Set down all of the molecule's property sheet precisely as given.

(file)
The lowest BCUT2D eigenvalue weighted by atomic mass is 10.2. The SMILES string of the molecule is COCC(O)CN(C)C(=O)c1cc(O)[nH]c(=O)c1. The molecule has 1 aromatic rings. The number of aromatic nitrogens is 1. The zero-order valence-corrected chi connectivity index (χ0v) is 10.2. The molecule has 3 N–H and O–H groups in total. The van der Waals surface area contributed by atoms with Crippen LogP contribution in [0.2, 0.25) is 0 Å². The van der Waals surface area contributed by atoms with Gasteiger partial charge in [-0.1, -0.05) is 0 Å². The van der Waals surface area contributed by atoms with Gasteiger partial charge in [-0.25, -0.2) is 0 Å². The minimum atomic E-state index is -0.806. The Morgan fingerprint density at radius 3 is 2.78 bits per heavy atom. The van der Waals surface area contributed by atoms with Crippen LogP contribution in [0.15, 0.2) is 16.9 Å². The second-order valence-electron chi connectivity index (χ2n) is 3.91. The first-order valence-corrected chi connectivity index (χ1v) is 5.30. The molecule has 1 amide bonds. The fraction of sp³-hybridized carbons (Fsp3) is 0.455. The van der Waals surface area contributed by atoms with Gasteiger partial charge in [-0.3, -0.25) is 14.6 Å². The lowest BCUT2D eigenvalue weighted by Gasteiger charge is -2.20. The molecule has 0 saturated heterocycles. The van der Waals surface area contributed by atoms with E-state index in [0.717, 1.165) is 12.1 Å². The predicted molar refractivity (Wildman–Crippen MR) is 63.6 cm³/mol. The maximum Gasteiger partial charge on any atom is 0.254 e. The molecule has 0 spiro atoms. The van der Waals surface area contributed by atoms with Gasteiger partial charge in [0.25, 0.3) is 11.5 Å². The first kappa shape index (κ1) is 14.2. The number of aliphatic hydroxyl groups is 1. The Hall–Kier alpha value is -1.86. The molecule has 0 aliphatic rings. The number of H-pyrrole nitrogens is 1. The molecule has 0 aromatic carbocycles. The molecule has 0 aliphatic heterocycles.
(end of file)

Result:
The lowest BCUT2D eigenvalue weighted by atomic mass is 10.2. The SMILES string of the molecule is COCC(O)CN(C)C(=O)c1cc(O)[nH]c(=O)c1. The molecule has 1 aromatic rings. The number of aromatic nitrogens is 1. The zero-order valence-corrected chi connectivity index (χ0v) is 10.2. The molecule has 3 N–H and O–H groups in total. The van der Waals surface area contributed by atoms with Crippen LogP contribution in [0.2, 0.25) is 0 Å². The van der Waals surface area contributed by atoms with Gasteiger partial charge in [-0.1, -0.05) is 0 Å². The van der Waals surface area contributed by atoms with Gasteiger partial charge in [-0.25, -0.2) is 0 Å². The minimum atomic E-state index is -0.806. The Morgan fingerprint density at radius 3 is 2.78 bits per heavy atom. The van der Waals surface area contributed by atoms with Crippen LogP contribution in [0.15, 0.2) is 16.9 Å². The second-order valence-electron chi connectivity index (χ2n) is 3.91. The first-order valence-corrected chi connectivity index (χ1v) is 5.30. The molecule has 1 amide bonds. The fraction of sp³-hybridized carbons (Fsp3) is 0.455. The van der Waals surface area contributed by atoms with Gasteiger partial charge in [-0.3, -0.25) is 14.6 Å². The lowest BCUT2D eigenvalue weighted by Gasteiger charge is -2.20. The molecule has 0 saturated heterocycles. The van der Waals surface area contributed by atoms with E-state index in [0.717, 1.165) is 12.1 Å². The predicted molar refractivity (Wildman–Crippen MR) is 63.6 cm³/mol. The maximum Gasteiger partial charge on any atom is 0.254 e. The molecule has 0 spiro atoms. The van der Waals surface area contributed by atoms with Gasteiger partial charge in [0.25, 0.3) is 11.5 Å². The first kappa shape index (κ1) is 14.2. The number of aliphatic hydroxyl groups is 1. The Hall–Kier alpha value is -1.86. The molecule has 0 aliphatic rings. The number of H-pyrrole nitrogens is 1. The molecule has 0 aromatic carbocycles. The molecule has 0 aliphatic heterocycles.